I is for “Interesting”

Someone once pointed out to me that the word “interesting” has quickly become obsolete in the everyday English conversation. In other words, it means nothing. This really should not be.

“Hey, guys! Guess what? So today I went to the mall and there was this super big sale going on at this one store and I got 3 shirts and 1 pair of jeans but I’m not sure if I should have also gotten a jacket which was 30% off…”

“Wow, that’s great!”

“Yeah, and while I was shopping, there were some really cute crewnecks, but those weren’t on sale for some reason. I was really bummed out!”

“That’s interesting.”

“I know, right? And then in the next aisle…”

You are bored with this conversation. I am bored with this conversation. The one saying “that’s interesting” is probably bored too. It’s easy to tell. Although when we say something is “interesting” it literally means – “this thing is of interest to me; it is worth considering” – we don’t really mean to say that. A better translation is: “oh, that’s nice. I don’t really care, but I’ll interject this phrase to keep you talking.”

Of course, there are times when the speaker really does take interest in the subject. I’m not disqualifying that possibility. But more often than not, “interesting” manifests as a default exclamation for the uninterested listener.

A sad story indeed, when the conversation between people descends into such apathy and boredom. The relationship formed between people is precious and valuable, and the time spent with someone you know deserves to be treasured as a one-of-a-kind, unique experience. It’s kind of like how people like to travel to new place to see new stuff and learn new things; each person carries a distinct set of experiences and traits to be explored. God created all men equal, and unique, and special – everyone has something interesting to bring to the table.

I have been called by God to love others as He loved me. So has every other believer. At the most basic, human level, this should look like a friendly and encouraging conversation.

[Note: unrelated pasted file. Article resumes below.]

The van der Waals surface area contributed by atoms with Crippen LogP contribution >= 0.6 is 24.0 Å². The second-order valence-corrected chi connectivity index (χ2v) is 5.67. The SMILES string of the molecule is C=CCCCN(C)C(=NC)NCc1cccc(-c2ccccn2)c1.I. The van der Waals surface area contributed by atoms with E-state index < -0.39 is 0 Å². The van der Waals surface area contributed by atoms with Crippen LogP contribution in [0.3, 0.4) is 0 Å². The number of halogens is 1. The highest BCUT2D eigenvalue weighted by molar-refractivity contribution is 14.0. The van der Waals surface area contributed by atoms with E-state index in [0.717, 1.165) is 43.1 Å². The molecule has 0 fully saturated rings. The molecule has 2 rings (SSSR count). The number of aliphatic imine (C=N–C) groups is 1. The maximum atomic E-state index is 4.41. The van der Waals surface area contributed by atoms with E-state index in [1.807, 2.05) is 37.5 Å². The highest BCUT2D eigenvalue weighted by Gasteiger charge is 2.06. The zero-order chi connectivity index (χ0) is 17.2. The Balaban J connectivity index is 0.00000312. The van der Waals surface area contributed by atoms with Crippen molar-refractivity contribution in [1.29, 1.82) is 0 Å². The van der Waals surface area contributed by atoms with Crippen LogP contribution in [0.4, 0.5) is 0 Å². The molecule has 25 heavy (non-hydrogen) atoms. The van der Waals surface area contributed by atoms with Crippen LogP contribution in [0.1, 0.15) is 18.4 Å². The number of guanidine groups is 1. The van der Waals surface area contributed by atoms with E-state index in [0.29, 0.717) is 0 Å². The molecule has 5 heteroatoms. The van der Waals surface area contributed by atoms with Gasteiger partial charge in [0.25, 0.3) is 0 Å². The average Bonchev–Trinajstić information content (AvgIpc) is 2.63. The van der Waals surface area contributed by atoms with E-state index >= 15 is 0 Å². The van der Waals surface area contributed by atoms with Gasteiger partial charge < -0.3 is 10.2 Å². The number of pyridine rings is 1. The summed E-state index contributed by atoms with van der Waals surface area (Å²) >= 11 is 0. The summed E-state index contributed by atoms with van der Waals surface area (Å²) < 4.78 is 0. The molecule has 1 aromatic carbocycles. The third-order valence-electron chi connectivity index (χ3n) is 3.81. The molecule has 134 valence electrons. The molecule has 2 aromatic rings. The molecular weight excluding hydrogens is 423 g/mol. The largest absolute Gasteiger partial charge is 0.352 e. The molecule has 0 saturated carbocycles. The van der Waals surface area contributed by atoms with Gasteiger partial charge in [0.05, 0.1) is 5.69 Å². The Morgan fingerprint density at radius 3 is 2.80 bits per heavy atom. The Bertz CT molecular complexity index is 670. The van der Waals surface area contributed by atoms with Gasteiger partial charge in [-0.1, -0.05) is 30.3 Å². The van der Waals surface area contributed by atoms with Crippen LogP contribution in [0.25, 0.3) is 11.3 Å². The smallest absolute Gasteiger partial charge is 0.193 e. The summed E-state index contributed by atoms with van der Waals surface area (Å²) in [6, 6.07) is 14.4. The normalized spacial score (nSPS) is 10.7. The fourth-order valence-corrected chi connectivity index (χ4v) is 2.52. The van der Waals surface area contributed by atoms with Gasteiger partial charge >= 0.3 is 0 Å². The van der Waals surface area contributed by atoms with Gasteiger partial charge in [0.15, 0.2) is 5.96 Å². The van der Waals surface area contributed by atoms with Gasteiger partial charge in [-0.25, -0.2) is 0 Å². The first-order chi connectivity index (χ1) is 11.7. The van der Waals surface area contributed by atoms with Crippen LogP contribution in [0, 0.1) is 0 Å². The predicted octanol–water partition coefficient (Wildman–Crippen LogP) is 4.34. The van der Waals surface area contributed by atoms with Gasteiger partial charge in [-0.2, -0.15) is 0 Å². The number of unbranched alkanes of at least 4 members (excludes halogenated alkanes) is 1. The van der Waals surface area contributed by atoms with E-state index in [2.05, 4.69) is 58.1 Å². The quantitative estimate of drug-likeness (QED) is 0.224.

Listening to my friend, or that stranger who suddenly wants to talk to me in the McDonald’s line, may be one of the many ways I can demonstrate Christ’s love for His people – “I’m interesting in what you have to say, because, like me, you are also one who was made to be loved by God.” If I approach every small talk and meetup in this way, who knows how far the influence of Christ’s love will reach.



4 thoughts on “I is for “Interesting”

  1. DA Cairns April 13, 2015 / 2:48 am

    I always add the adverb ‘very’ to the in the interesting to show I mean it. I feel like saying I found your blog interesting…but that would be cheeky. By the way, what happened to D, E. F. G and H?

    • bbgh2424 April 14, 2015 / 1:46 pm

      I appreciate the pun there…and D, E, F, G, and H didn’t get written because I didn’t have time or it slipped my mind. I thought about quitting….but then I figured I should try to do as much as I can. It’s a “challenge” after all! Thanks for stopping by!

  2. Arlee Bird April 13, 2015 / 9:51 pm

    It’s a matter of context when the word is used, but you’re right about “Interesting” often being a word of which the meaning has been diminished. I agree that we should have a greater sincerity when listening to others and invest ourselves more in conversations. Otherwise we’re being overly self-absorbed.

    Arlee Bird
    A to Z Challenge Co-host
    Tossing It Out

  3. hmccubbin April 14, 2015 / 5:22 am

    Hi, I’m from Lisa’s Live Wires stopping by from the A to Z Blog Challenge.
    This post was “interesting”…as I never gave it much thought as to how people use that word. It is true that it’s lost the meaning it is supposed to have. I think, nowadays, if someone says it to you with the correct emotion behind the word you may wonder if they are just saying that or if they are really interested in what you are saying.
    Reading this reminded me of the term, “I know, right?” which sounds so grammatically incorrect I cringe whenever I hear it. You can confirm or agree without using the word “right” at the end!

    Thanks for posting!


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